Books as New Media INFOSTUD4003

  • Academic Session: 2019-20
  • School: School of Humanities
  • Credits: 20
  • Level: Level 4 (SCQF level 10)
  • Typically Offered: Either Semester 1 or Semester 2
  • Available to Visiting Students: Yes
  • Available to Erasmus Students: Yes

Short Description

This course introduces students to the history of information storage and retrieval via the codex format tracking the development of the book from scroll, to manuscript, to print, and introduces students to books in the digital age (i.e. which tools and interactives are being used/have been developed to communicate rare books and manuscripts to different audiences). The content of the course will be a combination of traditional lectures, object handling sessions in Special Collections, and hands-on making sessions (book making, book binding, and printing).

Timetable

1 x weekly lecture (1 hour) 1 x weekly experiential learning session (2 hours), either in Special Collections or in a maker space

Requirements of Entry

Available to all students fulfilling requirements for Honours entry into Digital Media and Information Studies, and by arrangement to visiting students or students of other Honours programmes who qualify under the University's 25% regulation.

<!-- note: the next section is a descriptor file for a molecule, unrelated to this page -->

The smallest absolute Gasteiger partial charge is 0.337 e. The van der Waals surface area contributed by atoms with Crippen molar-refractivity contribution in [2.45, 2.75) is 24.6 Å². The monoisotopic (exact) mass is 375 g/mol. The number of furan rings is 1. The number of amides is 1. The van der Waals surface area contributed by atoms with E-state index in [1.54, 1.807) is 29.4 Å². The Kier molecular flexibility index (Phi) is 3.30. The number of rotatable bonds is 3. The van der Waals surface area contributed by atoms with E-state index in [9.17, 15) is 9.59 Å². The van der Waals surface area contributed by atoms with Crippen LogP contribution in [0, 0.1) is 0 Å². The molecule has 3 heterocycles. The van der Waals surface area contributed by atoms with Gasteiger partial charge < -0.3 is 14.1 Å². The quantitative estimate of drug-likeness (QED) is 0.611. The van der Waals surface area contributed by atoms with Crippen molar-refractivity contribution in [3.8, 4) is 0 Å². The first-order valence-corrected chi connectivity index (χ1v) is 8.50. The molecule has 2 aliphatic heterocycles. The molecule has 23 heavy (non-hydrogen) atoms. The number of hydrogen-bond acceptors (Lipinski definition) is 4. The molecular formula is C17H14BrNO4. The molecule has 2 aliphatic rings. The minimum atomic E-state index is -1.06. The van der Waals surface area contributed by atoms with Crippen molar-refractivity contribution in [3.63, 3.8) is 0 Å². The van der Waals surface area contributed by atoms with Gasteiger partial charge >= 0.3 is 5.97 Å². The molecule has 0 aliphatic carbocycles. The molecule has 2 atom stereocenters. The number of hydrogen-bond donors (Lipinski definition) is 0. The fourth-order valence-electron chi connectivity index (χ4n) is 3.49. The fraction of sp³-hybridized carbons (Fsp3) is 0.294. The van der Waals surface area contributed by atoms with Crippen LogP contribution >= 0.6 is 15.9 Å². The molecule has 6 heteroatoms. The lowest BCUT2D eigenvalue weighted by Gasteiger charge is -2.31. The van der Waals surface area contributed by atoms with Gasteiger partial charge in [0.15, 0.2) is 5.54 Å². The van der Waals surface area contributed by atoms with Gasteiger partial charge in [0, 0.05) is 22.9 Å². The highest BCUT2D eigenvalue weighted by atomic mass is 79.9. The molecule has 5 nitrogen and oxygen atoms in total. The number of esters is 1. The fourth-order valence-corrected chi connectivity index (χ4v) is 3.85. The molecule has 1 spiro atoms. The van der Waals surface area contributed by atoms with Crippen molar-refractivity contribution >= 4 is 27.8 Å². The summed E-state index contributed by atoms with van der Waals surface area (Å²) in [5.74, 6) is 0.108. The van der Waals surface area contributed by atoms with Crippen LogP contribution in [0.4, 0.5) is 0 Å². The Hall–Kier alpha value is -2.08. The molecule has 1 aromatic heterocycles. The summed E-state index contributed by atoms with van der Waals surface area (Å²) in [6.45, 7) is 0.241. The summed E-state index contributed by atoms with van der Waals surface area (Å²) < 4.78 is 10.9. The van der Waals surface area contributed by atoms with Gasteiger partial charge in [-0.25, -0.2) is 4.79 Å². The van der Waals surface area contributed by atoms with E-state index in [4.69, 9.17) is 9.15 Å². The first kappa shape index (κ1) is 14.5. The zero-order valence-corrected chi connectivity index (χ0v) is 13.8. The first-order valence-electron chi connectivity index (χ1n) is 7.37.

Excluded Courses

ARTMED4040 - Books as New Media

Co-requisites

None

Assessment

Exam (60 minutes) - 40%

Essay (3,000 words) - 60% Or

Creative Piece with Reflective Report (1,500 words & Object) - 60%

Main Assessment In: April/May

Course Aims

This course aims to:

■ Evaluate the developing codex format as a means of information storage, retrieval and knowledge exchange Examine the codex format from scroll to manuscript, print and digital using Glasgow's Special Collections materials

■ Examine, use and critically analyse digital tools for displaying, interpreting and communicating rare books and medieval manuscripts

Intended Learning Outcomes of Course

By the end of this course students will be able to:

■ Define key structures and processes central to the study of book history (i.e. codicology)

■ Use the theoretical principals of book history research to critically analyse the codicology of a rare book or manuscript

■ Articulate the ubiquity of the codex-format for information preservation, retrieval and knowledge exchange across time

■ Recognise and critically evaluate the opportunities and limitations of digital media for communicating the codex

Minimum Requirement for Award of Credits

Students must submit at least 75% by weight of the components (including examinations) of the course's summative assessment.